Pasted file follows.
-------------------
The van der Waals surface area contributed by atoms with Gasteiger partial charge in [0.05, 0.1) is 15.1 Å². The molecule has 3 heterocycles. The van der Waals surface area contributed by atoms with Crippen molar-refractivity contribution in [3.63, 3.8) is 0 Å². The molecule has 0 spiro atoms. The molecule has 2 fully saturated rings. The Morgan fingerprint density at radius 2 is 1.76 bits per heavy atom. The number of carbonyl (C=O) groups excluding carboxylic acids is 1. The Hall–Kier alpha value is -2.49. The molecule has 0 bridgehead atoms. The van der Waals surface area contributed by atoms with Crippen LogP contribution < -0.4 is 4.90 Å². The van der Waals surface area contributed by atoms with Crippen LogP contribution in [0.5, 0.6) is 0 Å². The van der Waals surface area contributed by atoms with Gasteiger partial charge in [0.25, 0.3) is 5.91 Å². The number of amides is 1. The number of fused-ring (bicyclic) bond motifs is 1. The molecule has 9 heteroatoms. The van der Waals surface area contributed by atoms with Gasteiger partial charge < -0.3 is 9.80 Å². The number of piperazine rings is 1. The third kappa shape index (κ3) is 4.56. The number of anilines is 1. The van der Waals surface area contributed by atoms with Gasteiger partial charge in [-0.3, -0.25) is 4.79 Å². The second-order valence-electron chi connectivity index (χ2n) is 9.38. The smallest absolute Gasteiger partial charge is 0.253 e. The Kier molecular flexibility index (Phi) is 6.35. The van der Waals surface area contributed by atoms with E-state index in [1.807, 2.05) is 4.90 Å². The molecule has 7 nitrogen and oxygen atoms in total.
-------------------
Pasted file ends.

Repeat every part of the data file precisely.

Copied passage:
The van der Waals surface area contributed by atoms with Gasteiger partial charge in [0.05, 0.1) is 15.1 Å². The molecule has 3 heterocycles. The van der Waals surface area contributed by atoms with Crippen molar-refractivity contribution in [3.63, 3.8) is 0 Å². The molecule has 0 spiro atoms. The molecule has 2 fully saturated rings. The Morgan fingerprint density at radius 2 is 1.76 bits per heavy atom. The number of carbonyl (C=O) groups excluding carboxylic acids is 1. The Hall–Kier alpha value is -2.49. The molecule has 0 bridgehead atoms. The van der Waals surface area contributed by atoms with Crippen LogP contribution < -0.4 is 4.90 Å². The van der Waals surface area contributed by atoms with Crippen LogP contribution in [0.5, 0.6) is 0 Å². The van der Waals surface area contributed by atoms with Gasteiger partial charge in [0.25, 0.3) is 5.91 Å². The number of amides is 1. The number of fused-ring (bicyclic) bond motifs is 1. The molecule has 9 heteroatoms. The van der Waals surface area contributed by atoms with Gasteiger partial charge < -0.3 is 9.80 Å². The number of piperazine rings is 1. The third kappa shape index (κ3) is 4.56. The number of anilines is 1. The van der Waals surface area contributed by atoms with Gasteiger partial charge in [-0.3, -0.25) is 4.79 Å². The second-order valence-electron chi connectivity index (χ2n) is 9.38. The smallest absolute Gasteiger partial charge is 0.253 e. The Kier molecular flexibility index (Phi) is 6.35. The van der Waals surface area contributed by atoms with E-state index in [1.807, 2.05) is 4.90 Å². The molecule has 7 nitrogen and oxygen atoms in total.